Good morning. This is actually Ashley Kim on for Matt today. So you've talked about a normalized 50-50 split between the first-half and second-half revenues, but the full-year guidance in went back half a little less than that 50%. So should we just be thinking there's some conservatism baked into the revenue outlook? Or is that just a function of a really strong first half?

Scott Rajeski -- President and Chief Executive Officer

Yeah. So good morning, Ashley. Good to talk to you here again this morning. So I think we've talked through times about the seasonality of the business and where we've been and, let's say, the dynamics of the wet 2019, the pandemic a 2020 and eventually reverting back to the mean 50-50 is probably not the exact split we're talking about there as we go back to the normalization of the quarters.

I think what we're faced against in the second half is really strong comps in the second half of the year that we've talked about a few times. And as we move through that and then looking at the supply chain challenges we're fighting through, I think we'll still post up phenomenal results on a full-year basis. That's what I think we want to keep coming back to is when you look at full-year results, there'll be pretty good year-over-year comps, and we'll keep working through the second half of the year.

Ashley Kim -- Barclays Investment Bank -- Analyst

All right. That's helpful. And then how are you thinking about material deflation if we ever see the other side of this? Have you historically had to give price back to customers?

Scott Rajeski -- President and Chief Executive Officer

Yeah. If I look at my crystal ball right now, I don't see material deflation in the future at any point. And how I think through that one is the spikes we've seen have been phenomenal across the board that all folks are fighting through. I don't think we'll see material prices revert back to prior lows or go below where they were, let's say, three or six months ago.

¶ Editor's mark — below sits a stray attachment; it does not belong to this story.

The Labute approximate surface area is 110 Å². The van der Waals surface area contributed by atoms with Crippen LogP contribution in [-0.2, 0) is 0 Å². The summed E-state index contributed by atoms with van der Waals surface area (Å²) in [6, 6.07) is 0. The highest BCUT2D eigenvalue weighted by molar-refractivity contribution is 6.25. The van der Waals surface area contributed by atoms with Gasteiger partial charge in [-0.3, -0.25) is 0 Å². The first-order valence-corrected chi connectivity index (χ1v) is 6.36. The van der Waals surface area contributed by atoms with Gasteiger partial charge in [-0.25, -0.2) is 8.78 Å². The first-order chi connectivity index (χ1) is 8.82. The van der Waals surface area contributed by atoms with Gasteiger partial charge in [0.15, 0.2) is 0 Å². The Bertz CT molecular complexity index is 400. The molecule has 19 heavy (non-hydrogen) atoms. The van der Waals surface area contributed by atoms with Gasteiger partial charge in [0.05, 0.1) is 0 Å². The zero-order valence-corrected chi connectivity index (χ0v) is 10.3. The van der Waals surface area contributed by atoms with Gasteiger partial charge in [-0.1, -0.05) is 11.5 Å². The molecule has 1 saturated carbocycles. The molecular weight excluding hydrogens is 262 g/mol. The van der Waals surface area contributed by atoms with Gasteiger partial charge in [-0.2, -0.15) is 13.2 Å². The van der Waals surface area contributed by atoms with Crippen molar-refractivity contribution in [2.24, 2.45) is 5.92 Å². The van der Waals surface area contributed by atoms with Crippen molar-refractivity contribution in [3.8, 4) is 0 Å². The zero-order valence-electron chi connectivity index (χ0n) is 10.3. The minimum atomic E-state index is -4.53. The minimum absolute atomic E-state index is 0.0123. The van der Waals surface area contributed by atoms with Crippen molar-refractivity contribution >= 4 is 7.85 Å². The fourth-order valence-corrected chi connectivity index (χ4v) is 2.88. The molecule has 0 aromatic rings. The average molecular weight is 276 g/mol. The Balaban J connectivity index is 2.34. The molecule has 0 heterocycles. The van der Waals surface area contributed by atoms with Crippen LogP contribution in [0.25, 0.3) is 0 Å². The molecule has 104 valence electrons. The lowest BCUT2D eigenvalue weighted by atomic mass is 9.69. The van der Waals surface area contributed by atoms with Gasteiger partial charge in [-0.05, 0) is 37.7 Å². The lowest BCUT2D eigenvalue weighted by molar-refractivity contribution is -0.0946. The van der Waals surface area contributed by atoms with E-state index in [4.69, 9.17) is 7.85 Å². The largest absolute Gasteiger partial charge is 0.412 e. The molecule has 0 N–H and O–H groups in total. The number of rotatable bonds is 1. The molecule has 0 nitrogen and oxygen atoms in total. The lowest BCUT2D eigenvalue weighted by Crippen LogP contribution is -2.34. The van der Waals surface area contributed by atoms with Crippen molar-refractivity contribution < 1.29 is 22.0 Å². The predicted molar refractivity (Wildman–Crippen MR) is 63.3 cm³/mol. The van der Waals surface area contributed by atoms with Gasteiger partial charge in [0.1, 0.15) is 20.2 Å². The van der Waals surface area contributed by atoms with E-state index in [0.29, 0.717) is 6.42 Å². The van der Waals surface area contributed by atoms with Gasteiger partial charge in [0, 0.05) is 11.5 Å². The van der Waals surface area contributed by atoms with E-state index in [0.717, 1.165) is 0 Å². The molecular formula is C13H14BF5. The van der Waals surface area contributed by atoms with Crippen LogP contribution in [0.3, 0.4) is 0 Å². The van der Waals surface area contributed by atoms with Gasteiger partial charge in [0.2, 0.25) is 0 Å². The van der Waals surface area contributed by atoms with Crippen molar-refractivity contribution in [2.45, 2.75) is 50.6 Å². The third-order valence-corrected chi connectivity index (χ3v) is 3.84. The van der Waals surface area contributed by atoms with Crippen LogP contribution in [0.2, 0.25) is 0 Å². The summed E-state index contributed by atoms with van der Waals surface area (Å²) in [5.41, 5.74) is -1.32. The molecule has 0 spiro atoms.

The peaks will be knocked down some, but we'll still be in an inflationary environment when you compare back to six, nine or 12 months ago.

Ashley Kim -- Barclays Investment Bank -- Analyst

All right. Thanks for the color.

Scott Rajeski -- President and Chief Executive Officer

Thanks, Ashley.

Operator

Our next question comes from Josh Pokrzywinski with Morgan Stanley. Please go ahead.

Josh Pokrzywinski -- Morgan Stanley -- Analyst

Hi. Good morning, guys. So just a question on kind of your own capacity and backlog situation. Just wondering if you guys are essentially sold out for the rest of the year.

And how that plays into price increases for folks who already have product on order? And then how much visibility into '22 do you have at this point?

Scott Rajeski -- President and Chief Executive Officer

Yeah. So Josh, we've talked -- we don't specifically disclose capacity or backlog numbers. But I can tell you, we are not sold out at this point in time for 2021. We have plenty of capacity, which is part of our strategy, staying well ahead of that capacity.

And thus, the reason for accelerating the investment with the announcement of the Kingston facility, we want to keep staying out 12, 18, 24 months ahead of the curve with the demand that we're seeing in driving with that fiberglass material conversion. The other thing to think about is we're really just entering into the winter safety cover season here in the next few months, which will really be a whole new wave of business coming at us as that season kicks off. We can still take orders, manufacture products, ship it out to dealers that want pools. And again, it's that balance of dealer capacity versus ours.

But we have plenty of capacity. It just comes down to the ability to get all the raw material, we need to make the pools and get them out on time.

Josh Pokrzywinski -- Morgan Stanley -- Analyst

Got it. But there's no like sort of locked-in price for folks who do have orders that are maybe dated a few months out where you're not, I guess, hedged or locked in on the purchases to support that?

Scott Rajeski -- President and Chief Executive Officer

Yeah. When we -- we've recently announced some additional price increases here in the last 30 to 45 days. The decision we made was to protect the backlog of the orders on the books for the existing customers in the year, but all new orders that will be coming in will be at those higher prices as we work through the back half of '21 and into '22.

Josh Pokrzywinski -- Morgan Stanley -- Analyst

Got it. That's helpful. Appreciate the color.

Scott Rajeski -- President and Chief Executive Officer

Thanks, Josh.

Mark Borseth -- Chief Financial Officer

Thanks, Josh.

Operator

Our next question comes from Susan Maklari with Goldman Sachs. Please go ahead.